We are celebrating our 30th anniversary this year by paying tribute to one of our surviving early members who is now a service user too.
Without Margaret Timewell (pictured) our charity wouldn’t have got going or been able to continue supporting the city’s vulnerable and isolated.
Manager, Annie Clewlow, who started working with the charity in 2008, says: “Margaret, who is 90, was not only there in the early days, and is one of our remaining surviving early members, but she has been an amazing ongoing source of inspiration and support to us ever since. It took lots of people in the early days to help lay the foundations to allow us to achieve the milestone we’re celebrating this year.
“Margaret and her husband Trevor, also 90, are assisted by two of our Communicare volunteers, or Communiteers, who used to visit them before the lockdown. They now call Margaret and Trevor a couple of times a week and they also pop letters through their door for them.
“We’re indebted to Margaret and the other early members who really got Communicare going. We’re now looking at ways to officially celebrate our anniversary and hope to be able to host some events where we can all get together later in the year, when it is safe to do so.”
Margaret says: “We set up Communicare all those years ago because there was a real need – so many people needed help. We wanted to offer neighbourly assistance, but it took a long while for us to establish, as people were suspicious at first, because, originally, we were all from Shirley Baptist Church.”
The original feasibility study group to see if a neighbourhood helpline scheme could work included Margaret’s daughter, Jo Timewell, who was a social worker, Reverend Michael Banfield, Assistant Minister, Reverend Craig Millward, Muriel Ennals, a retired social worker and Betty Knox OBE, a retired midwife.
“The original Communicare committee included our Director, Rev Millward, our Coordinator, Janet Sharman, myself, David and Ruth King and Betty Knox. When Rev Millward moved north, I took on the role of Director.
“I managed a small committee of around 60 to 70 helpers, and we would assist people with decorating, gardening, shopping, and so on. Through this help we provided valuable socialisation opportunities for them too.
“We had a hard job getting literature into local GP surgeries, as all the helpers were from the church and people were suspicious. People thought we were out to convert them, but that wasn’t the idea at all. We just wanted to offer neighbourly help.
“We didn’t take any money to start with, we just wanted to be neighbourly because there was a need, but after three or four years, we had a £1,000 financial award from British Gas. It was a huge amount to us then and we knew we could do a lot of good with it. We used the money for our first wheelchair and cushions for the passenger seats of cars, and also for stationery. We also had to go to find more volunteers to join us. But eventually things started to grow.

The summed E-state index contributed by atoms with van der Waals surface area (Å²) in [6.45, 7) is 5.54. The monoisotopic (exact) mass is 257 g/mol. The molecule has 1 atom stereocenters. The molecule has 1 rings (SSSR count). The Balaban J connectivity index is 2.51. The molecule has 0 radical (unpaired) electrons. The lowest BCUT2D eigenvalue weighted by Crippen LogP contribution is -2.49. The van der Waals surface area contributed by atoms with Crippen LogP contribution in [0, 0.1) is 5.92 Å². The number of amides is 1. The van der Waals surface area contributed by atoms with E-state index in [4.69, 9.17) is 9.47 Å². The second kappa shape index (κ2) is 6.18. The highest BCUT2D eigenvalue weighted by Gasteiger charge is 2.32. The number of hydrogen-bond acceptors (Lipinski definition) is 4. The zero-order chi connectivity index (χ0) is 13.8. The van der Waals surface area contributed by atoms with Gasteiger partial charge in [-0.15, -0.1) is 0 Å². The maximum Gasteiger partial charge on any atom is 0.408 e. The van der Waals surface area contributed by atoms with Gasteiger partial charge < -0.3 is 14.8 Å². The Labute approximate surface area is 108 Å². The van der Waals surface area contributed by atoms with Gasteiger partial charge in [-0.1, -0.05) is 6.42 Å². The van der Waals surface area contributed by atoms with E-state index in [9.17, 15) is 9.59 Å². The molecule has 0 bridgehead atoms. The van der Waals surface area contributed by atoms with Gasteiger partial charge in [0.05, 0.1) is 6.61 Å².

“I’m very proud of the organisation Communicare has become. It’s grown a lot and is now citywide. That’s just how we visualised it would be. So, all the hard work all those years ago has paid off, and I’m delighted.
“Of course, things have changed a lot since we started out in the early Nineties. It’s computer-friendly now, no computers back then, so we used to have lots of paperwork stored at the church office and everything was done by long hand! Initially, it was just one person taking phone calls to ensure that the requests were fulfilled, and it was hard work.
“I’ve watched it from the beginning. It’s been a huge achievement for everyone involved. Only by sticking with it, even when we got the cold shoulder and felt like giving up, have we managed to get this far and it’s wonderful the joy Communicare spreads across the city today. It’s tremendous!”
Communicare’s Good Neighbours’ Network currently supports more than 600 individuals/families through tasks including a regular newsletter, one-to-one telephone befriending, transport for essential appointments and assistance with shopping.
Normally its services are linked to hosting face-to-face social events, such as regular lunches and tea parties for service users, but understandably, we’re unable to organise these currently due to ongoing Government restrictions on gatherings. Currently more of the organisation’s work is done via the telephone, post and online.
Margaret continues: “During the lockdown I’ve been calling people from Shirley Baptist Church who might welcome a chat too as I am worried about people being stuck at home alone. When this is all over, I am looking forward to going to Christchurch to the Cliff Hanger pub, where you can look across and see the whole of the Isle of Wight and The Needles. I would love to then go for a walk along the beach and take in the sea air. Simple things make all the difference.”
The services Communicare provides are free to users, although beneficiaries are invited to make a donation if they are able to, and Communiteers are offered expenses.
Annie adds: “They act as good neighbours, generously making regular befriending telephone calls, safely driving people to urgent medical appointments and doing shopping for those unable to leave home at the moment, as well as providing other practical and emotional support.
“While we don’t require volunteers for face-to-face social events at the moment, we still have lots of people who need a check-in call. It is a lifeline and really brightens their days.”